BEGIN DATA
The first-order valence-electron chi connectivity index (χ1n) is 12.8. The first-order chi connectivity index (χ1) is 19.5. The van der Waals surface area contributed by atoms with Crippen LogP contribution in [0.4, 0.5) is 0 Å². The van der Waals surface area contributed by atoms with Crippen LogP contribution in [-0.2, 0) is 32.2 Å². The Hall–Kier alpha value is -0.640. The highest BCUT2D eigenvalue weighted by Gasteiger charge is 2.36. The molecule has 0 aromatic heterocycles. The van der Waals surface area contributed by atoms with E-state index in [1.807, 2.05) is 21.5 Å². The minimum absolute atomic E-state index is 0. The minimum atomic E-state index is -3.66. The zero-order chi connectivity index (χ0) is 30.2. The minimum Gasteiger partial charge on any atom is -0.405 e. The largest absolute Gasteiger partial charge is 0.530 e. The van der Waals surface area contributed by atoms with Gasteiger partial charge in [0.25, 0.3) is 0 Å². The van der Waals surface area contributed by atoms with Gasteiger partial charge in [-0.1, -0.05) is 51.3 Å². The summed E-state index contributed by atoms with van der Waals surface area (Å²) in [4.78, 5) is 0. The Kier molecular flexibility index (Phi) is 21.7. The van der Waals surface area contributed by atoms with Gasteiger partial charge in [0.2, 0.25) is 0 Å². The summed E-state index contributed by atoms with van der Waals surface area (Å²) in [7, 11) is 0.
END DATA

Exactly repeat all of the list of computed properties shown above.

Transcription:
The first-order valence-electron chi connectivity index (χ1n) is 12.8. The first-order chi connectivity index (χ1) is 19.5. The van der Waals surface area contributed by atoms with Crippen LogP contribution in [0.4, 0.5) is 0 Å². The van der Waals surface area contributed by atoms with Crippen LogP contribution in [-0.2, 0) is 32.2 Å². The Hall–Kier alpha value is -0.640. The highest BCUT2D eigenvalue weighted by Gasteiger charge is 2.36. The molecule has 0 aromatic heterocycles. The van der Waals surface area contributed by atoms with E-state index in [1.807, 2.05) is 21.5 Å². The minimum absolute atomic E-state index is 0. The minimum atomic E-state index is -3.66. The zero-order chi connectivity index (χ0) is 30.2. The minimum Gasteiger partial charge on any atom is -0.405 e. The largest absolute Gasteiger partial charge is 0.530 e. The van der Waals surface area contributed by atoms with Gasteiger partial charge in [0.25, 0.3) is 0 Å². The van der Waals surface area contributed by atoms with Gasteiger partial charge in [-0.1, -0.05) is 51.3 Å². The summed E-state index contributed by atoms with van der Waals surface area (Å²) in [4.78, 5) is 0. The Kier molecular flexibility index (Phi) is 21.7. The van der Waals surface area contributed by atoms with Gasteiger partial charge in [0.2, 0.25) is 0 Å². The summed E-state index contributed by atoms with van der Waals surface area (Å²) in [7, 11) is 0.